Sidor som bilder

Of open court, an object like a throne
Under a shining canopy of state
Stood fixed ; and fixed resemblances were seen
To implements of ordinary use,
But vast in size, in substance glorified;
Such as by Hebrew Prophets were beheld
In vision-forms uncouth of mightiest power
For admiration and mysterious awe.
This little Vale, a dwelling-place of Man,
Lay low beneath my feet; 'twas visible-
I saw not, but I felt that it was there.
That which I saw was the revealed abode
Of Spirits in beatitude: my heart
Swelled in my breast.—'I have been dead, 'I cried,
“And now I live! Oh! wherefore do I live ?'
And with that pang I prayed to be no more!-
-But I forget our Charge, as utterly
I then forgot him :-there I stood and gazed :
The apparition faded not away,
And I descended.

Having reached the house,
I found its rescued inmate safely lodged,
And in serene possession of himself,
Beside a fire whose genial warmth seemed met
By a faint shining from the heart, a gleam
Of comfort, spread over his pallid face.
Great show of joy the housewife made, and truly
Was glad to find her conscience set at ease;
And not less glad, for sake of her good name,
That the poor Sufferer had escaped with life.
But, though he seemed at first to have received
No harm, and uncomplaining as before
Went through his usual tasks, a silent change
Soon showed itself: he lingered three short weeks;
And from the cottage hath been borne to-day.

So ends my dolorous tale, and glad I am

That it is ended.” At these words he turned
And, with blithe air of open fellowship,
Brought from the cupboard wine and stouter cheer,
Like one who would be merry. Seeing this,
My grey-haired Friend said courteously—“Nay,

You have regaled us as a hermit ought;
Now let us forth into the sun!”-Our Host
Rose, though reluctantly, and forth we went.

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Images in the Valley - Another Recess in it entered and described.—Wanderer's sensations.-Solitary's excited by the same objects.-Contrast between these.- Despondency of the Solitary gently reproved. Conversation exhibiting the Solitary's past and present opinions and feelings, till he enter; upon his own History at length.-His domestic felicity.-Afflictions.-Dejection.-Roused by the French Revolution.-Disappointment and disgust.-Voyage to America.—Disappointment and disgust pursue him.-His return.-His languor and depression of mind, from want of faith in the great truths of Religion, and want of confidence in the virtue of Mankind.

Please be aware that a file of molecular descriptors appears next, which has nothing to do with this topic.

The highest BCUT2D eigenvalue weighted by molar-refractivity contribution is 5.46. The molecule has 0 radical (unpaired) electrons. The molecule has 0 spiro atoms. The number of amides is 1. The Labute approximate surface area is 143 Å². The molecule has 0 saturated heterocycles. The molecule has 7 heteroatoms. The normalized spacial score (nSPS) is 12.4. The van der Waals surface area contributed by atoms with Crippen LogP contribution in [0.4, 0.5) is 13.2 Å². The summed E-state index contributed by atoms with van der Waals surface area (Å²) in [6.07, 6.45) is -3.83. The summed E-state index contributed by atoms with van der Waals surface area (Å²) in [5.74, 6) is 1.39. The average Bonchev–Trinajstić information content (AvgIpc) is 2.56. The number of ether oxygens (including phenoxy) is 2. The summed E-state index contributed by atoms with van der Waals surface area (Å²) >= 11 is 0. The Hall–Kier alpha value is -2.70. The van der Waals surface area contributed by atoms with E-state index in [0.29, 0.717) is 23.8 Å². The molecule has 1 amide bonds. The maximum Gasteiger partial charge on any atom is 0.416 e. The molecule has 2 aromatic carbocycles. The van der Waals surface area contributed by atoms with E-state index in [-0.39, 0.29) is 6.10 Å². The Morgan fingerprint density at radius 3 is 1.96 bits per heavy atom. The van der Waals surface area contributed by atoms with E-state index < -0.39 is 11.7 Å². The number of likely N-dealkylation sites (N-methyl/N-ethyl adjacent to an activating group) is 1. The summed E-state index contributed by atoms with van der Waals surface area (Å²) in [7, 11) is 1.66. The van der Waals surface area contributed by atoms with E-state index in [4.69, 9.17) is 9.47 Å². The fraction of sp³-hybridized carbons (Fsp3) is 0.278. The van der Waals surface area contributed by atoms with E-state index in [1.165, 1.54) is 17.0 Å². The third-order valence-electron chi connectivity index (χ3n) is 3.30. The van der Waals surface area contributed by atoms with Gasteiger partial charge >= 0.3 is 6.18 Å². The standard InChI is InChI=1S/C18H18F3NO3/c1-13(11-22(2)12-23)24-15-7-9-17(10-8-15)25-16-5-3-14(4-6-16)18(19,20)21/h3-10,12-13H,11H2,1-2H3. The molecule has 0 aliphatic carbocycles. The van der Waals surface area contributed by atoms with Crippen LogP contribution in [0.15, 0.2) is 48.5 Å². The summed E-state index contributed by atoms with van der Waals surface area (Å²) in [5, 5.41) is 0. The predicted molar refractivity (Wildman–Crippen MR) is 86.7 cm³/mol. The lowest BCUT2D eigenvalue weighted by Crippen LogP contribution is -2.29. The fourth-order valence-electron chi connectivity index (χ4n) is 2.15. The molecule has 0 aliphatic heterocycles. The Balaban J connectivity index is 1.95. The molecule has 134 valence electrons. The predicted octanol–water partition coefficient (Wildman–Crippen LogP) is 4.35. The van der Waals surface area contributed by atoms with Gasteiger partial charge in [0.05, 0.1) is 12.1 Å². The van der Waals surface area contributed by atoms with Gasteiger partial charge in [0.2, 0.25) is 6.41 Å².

A HUMMING BEE-a little tinkling rill-
A pair of falcons wheeling on the wing,
In clamorous agitation, round the crest
Of a tall rock, their airy citadel-
By each and all of these the pensive ear
Was greeted, in the silence that ensued,
When through the cottage-threshold we had passed,
And, deep within that lonesome valley, stood
Once more beneath the concave of a blue
And cloudless sky.-Anon exclaimed our Host,
Triumphantly dispersing with the taunt
The shade of discontent which on his brow
Had gathered,—“Ye have left my cell,—but see
How Nature hems you in with friendly arms !
And by her help ye are my prisoners still
But which way shall I lead you ?-how contrive,
In spot so parsimoniously endowed,
That the brief hours, which yet remain, may reap
Some recompense of knowledge or delight ? "
So saying, round he looked, as if perplexed ;
And, to remove those doubts, my grey-haired

Said—“Shall we take this pathway for our guide ?-
Upward it winds, as if, in summer heats,
Its line had first been fashioned by the flock
Seeking a place of refuge at the root
Of yon black Yew-tree, whose protruded boughs
Darken the silver bosom of the crag,

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